There are no doubts that Mohammed Ben Sulayem has endured a turbulent introduction to the FIA presidency.
Elected on 17 December - less than a week after the debacle that was the Abu Dhabi Grand Prix - as a replacement for Jean Todt, who had reached both age (75) and term (three) limits, MBS' prime task was to institute the enquiry announced by the outgoing President into the farcical events of the season finale.
Having won the vote by 62 per cent to the 36 per cent of ex-Deputy President for Sport Graham Stoker - with a 2 per cent abstention factor - his incoming administration faced the Devil's Alternative: given the divisiveness of the matter, they would be damned either way in the court of fan opinion. Compounding the matter was the thorny question of sanctioning Lewis Hamilton for boycotting the Prize-Giving Gala, as required by protocol.
Then, within the first 100 days, MBS - as he is referred to informally - and his cabinet discovered the FIA was staring a EU25m annual deficit squarely in the face; a month later he is staring Lewis Hamilton down over the latter's (very public) refusal to comply with the sport's (non) jewellery regulations.
"I inherited a lot of things," he exclusively tells RacingNews365.com during the Miami Grand Prix in the first full-length media interview he has granted since taking office, stressing, "I will not run away. I have to confront them to go forward."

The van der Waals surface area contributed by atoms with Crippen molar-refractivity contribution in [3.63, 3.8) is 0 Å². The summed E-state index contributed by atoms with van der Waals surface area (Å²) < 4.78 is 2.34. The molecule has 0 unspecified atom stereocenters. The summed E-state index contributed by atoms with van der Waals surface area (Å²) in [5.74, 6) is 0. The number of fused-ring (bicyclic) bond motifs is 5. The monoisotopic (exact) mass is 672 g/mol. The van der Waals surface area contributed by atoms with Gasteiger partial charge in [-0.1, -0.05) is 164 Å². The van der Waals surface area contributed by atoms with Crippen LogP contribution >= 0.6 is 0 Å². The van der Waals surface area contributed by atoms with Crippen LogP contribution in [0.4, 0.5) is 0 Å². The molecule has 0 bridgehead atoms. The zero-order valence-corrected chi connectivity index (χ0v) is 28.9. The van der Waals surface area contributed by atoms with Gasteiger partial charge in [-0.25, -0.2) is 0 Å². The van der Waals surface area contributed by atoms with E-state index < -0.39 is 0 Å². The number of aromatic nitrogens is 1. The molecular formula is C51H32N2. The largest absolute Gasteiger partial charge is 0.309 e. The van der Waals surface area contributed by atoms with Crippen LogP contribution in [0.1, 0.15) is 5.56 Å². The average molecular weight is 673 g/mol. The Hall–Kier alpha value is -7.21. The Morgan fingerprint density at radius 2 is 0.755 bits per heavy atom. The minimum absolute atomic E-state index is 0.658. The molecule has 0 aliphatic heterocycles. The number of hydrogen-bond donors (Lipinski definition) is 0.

Moving on from the infamous Abu Dhabi finale
We're sitting in his makeshift office in the Race Control tower overlooking the Miami circuit, but his USA sojourn is not restricted to matters F1: he has visited Indianapolis and met with circuit and legendary team owner Roger Penske, plus visited the France family of NASCAR fame and taken in Daytona Speedway.
It's a far cry from winning Middle East rally titles - 14 in all, scored via 61 victories - and running the UAE touring and motorsport federation, but the FIA presidency is certainly not only about ad hoc trips to Paris.
Indeed, there is no job description for the role, nor are there university degrees in FIA presidencies, so he learns on the job, publicly at that. As the first elected non-European FIA President in their 117-year history, MBS is strong on cultural change, and intends to appoint an Equality and Diversity Officer to ensure all demographic groups are properly represented and enjoy equal opportunities.
His 'FIA for Members' election manifesto set a high bar, and clearly the Arab billionaire who owns the world's largest fleet of Mercedes 600 classics - 21 in all - has lofty ambitions for the federation. He does not, for example, believe the Abu Dhabi report went far enough, saying: "I don't think what's [being instituted] for Race Control is a cure. We put a bandage for the time being in the aftermath of Abu Dhabi."